Sunday, June 01, 2008

Gillis' promise to take action on risky activities performed by players

This was what Mike Gillis quoted to the Vancouver Sun on Friday, and I have been talking about it with friends of mine ever since.

"Moving forward, we are most definitely going to have policies and educational programs, not only for events like riding a motorcycle but for anything that may impact and affect their careers," Gillis said.
Clearly, when you have an event like this that happens with a young person you have to begin to think about what's best for them and make sure they have an opportunity to fulfil their goals and dreams."
This may sound insensitive, but I have two words for Gillis: "knee-jerk" and "bullshit". I don't believe there is any need for people in power to start pushing red alarm buttons over the Bourdon tragedy. What kind of "policies" is Gillis referring to? That players under contract cannot sky dive or ride a speed bike? Gillis, according to the Sun, chose to "pass" on the question of whether or not players would be prohibited from riding motorcycles. So he's not denying that. Gillis also said:
"It isn't like Luc wasn't responsible, it's just that it's a risky position for anyone to get on a motorcycle.
Whenever I heard a young player was doing something that might end up in a bad risk to their lives, we played a very influential role trying to stop that," Gillis said.
Speaking frankly, we know Luc's mom begged him not to buy the bike. That being said, HE WAS A KID. How often to kids out of high school for example heed their parent's advice, especially males (I'll use as an example)? Has Gillis and anyone else in his shoes forgotten what it's like to be 21? Most of us were reckless, care-free, hair-straight-back. No authority figure was going to tell us what to do. We would figure out life on our own.
Whether or not parents beg their children not to do something dangerous, or if NHL management instructs them not to, these guys in the 19-23-ish age limit are going to do it anyway. To me, that is fine. Don't heap this "your life has so much potential" crap on them. What are the chances they are going to listen?
Bourdon told his mother:
"I can die in a plane, I can die in a car, I can die walking out onto the street. I don't want to live in fear. I want to enjoy life to the fullest. Don't worry, Mom, I'll be safe. I won't be crazy.'"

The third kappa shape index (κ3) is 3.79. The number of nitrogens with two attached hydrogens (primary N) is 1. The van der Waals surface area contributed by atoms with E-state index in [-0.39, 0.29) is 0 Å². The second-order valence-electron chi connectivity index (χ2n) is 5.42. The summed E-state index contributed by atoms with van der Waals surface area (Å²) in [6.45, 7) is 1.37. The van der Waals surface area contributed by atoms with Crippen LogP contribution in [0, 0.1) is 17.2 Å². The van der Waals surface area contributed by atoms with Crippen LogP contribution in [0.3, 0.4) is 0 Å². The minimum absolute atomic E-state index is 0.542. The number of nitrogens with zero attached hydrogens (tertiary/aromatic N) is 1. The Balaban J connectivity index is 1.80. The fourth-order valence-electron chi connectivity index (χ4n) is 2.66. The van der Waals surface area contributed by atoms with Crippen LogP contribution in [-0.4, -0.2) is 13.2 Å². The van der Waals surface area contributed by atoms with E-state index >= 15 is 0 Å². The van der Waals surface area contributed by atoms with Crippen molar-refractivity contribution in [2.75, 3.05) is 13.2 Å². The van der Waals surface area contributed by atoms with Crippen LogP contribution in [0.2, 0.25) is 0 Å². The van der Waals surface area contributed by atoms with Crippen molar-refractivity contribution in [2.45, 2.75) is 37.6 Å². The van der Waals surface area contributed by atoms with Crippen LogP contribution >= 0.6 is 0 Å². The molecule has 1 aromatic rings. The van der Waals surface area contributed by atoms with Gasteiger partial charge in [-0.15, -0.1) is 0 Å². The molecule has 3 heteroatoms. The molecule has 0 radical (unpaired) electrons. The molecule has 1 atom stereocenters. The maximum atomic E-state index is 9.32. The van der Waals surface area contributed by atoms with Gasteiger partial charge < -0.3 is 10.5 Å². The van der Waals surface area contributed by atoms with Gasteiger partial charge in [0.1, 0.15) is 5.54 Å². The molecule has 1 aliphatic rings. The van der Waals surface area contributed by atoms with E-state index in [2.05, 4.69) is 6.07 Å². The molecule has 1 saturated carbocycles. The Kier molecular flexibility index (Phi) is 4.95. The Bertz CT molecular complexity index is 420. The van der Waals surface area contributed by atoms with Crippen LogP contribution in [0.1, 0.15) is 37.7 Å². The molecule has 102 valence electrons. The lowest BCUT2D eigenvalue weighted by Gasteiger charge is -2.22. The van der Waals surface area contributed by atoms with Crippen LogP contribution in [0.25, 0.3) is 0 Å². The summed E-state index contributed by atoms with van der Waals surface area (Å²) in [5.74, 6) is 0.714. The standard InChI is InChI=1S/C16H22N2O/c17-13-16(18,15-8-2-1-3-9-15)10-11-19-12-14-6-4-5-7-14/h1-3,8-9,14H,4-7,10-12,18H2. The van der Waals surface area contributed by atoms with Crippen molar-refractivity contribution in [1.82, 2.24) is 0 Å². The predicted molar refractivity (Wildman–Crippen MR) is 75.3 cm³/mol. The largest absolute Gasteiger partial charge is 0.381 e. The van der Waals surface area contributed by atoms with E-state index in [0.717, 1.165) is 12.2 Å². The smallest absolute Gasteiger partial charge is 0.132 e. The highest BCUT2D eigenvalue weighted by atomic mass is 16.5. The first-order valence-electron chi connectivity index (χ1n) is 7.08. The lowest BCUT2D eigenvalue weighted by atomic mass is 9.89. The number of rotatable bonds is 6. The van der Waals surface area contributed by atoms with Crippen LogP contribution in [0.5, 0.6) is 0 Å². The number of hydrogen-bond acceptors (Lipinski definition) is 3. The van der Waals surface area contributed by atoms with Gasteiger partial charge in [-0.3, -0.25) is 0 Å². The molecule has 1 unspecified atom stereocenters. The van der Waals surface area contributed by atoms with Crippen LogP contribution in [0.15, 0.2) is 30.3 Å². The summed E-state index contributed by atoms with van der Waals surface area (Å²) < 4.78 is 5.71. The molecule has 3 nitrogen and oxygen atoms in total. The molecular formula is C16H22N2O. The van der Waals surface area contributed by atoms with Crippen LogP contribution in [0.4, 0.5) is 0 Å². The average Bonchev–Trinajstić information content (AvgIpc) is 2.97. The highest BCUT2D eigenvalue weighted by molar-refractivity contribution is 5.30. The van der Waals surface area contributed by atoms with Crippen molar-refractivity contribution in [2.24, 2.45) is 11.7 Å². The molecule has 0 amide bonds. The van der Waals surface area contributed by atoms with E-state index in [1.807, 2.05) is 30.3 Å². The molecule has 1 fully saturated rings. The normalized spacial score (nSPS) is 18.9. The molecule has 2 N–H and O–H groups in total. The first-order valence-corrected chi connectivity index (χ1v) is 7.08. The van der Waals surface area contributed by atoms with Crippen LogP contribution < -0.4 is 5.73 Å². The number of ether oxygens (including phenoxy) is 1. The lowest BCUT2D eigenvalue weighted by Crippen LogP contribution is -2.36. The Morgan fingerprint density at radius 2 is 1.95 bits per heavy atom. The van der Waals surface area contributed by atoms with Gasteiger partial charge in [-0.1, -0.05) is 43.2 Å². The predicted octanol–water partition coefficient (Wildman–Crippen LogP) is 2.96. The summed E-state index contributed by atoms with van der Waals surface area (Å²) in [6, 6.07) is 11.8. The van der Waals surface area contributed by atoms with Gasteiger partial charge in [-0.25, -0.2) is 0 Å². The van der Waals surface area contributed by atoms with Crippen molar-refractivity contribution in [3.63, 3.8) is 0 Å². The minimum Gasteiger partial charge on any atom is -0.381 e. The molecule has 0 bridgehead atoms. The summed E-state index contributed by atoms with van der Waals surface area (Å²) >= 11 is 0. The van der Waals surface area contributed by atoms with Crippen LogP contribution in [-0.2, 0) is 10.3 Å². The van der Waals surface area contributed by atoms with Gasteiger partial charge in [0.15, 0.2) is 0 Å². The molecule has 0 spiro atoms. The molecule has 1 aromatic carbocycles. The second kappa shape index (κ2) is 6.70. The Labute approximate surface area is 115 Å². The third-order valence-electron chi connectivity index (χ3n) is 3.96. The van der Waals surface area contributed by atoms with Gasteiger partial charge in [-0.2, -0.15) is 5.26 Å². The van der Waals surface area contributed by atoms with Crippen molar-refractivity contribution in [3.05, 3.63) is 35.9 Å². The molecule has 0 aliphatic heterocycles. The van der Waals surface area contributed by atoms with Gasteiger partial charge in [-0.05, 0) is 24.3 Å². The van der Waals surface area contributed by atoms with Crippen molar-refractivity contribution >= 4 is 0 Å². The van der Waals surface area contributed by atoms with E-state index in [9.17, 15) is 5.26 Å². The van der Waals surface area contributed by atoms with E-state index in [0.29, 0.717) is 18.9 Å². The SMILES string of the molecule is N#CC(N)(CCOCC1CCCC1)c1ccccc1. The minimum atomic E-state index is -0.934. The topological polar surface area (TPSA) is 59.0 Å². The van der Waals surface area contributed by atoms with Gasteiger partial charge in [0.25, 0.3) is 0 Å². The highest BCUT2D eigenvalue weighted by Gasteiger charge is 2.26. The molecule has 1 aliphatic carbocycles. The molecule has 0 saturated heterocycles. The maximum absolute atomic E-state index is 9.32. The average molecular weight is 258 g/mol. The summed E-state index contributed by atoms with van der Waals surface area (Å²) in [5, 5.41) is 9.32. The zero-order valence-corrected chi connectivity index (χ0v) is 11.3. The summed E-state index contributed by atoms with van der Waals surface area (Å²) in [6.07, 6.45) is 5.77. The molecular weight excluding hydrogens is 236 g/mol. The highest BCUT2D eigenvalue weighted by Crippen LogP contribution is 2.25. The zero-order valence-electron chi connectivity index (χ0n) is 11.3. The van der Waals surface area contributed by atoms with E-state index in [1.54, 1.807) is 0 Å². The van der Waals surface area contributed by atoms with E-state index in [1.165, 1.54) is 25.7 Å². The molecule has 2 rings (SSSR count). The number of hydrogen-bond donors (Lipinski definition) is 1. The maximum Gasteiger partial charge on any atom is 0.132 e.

Don't you ever remember telling your mother that? I did all the time. I'd go hiking in the bush without a gun and walk along narrow mountain tops and climb in abandoned mining holes, etc and always told my worrying mother: "Don't worry, I'll be fine." She couldn't stop me from doing those things because I wouldn't listen. And I took risks doing those activities.
I don't think Gillis should deny the youth their chance of being just that...young. I don't care how much is at stake money-wise or career-wise. Let the kids be kids.
Now don't get me wrong, I'm not referring to drunk driving or cocaine use being tolerated. I'm referring to any sport or activity that is done for the "rush."
Hockey players, well-known ones, have the right to experience these youthful years. Don't cast them into adulthood before they are ready for it. That is what I am getting from Gillis' statements.
Bourdon perished doing something he really loved doing. I don't think this tragedy should bring on strict guidelines for these kids to cut it out. Guide them to "play safe" perhaps, but don't take their privilege of being a youth away.

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2 Comments:

At June 1, 2008 at 11:30 PM , Anonymous GZ Expat said...

Agreed.

1. Gillis forgets he's not a player agent anymore. If he wants to insert something into a players contract, it has to be agreeable to the player as well as the NHLPA. He's got a bit of work to do to get that into contracts today.

2. When your time is up, your time is up.

3. Remember the man...and move on. The NHL did the right thing and I was very impressed with the Pittsburgh crowd and the absolute silence the exhibited. Touching.

 
At June 2, 2008 at 8:54 AM , Blogger Sean Zandberg said...

Nicely put, GZ.
There's a lot of anger at CDC over NBC not showing the moment of silence but rather airing commercials instead. I guess those guys don't even know who Bourdon is.
But yeah, it's time to move on. I'll miss the kid, but it's time.

 

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Waiting For Stanley was created in June 2006.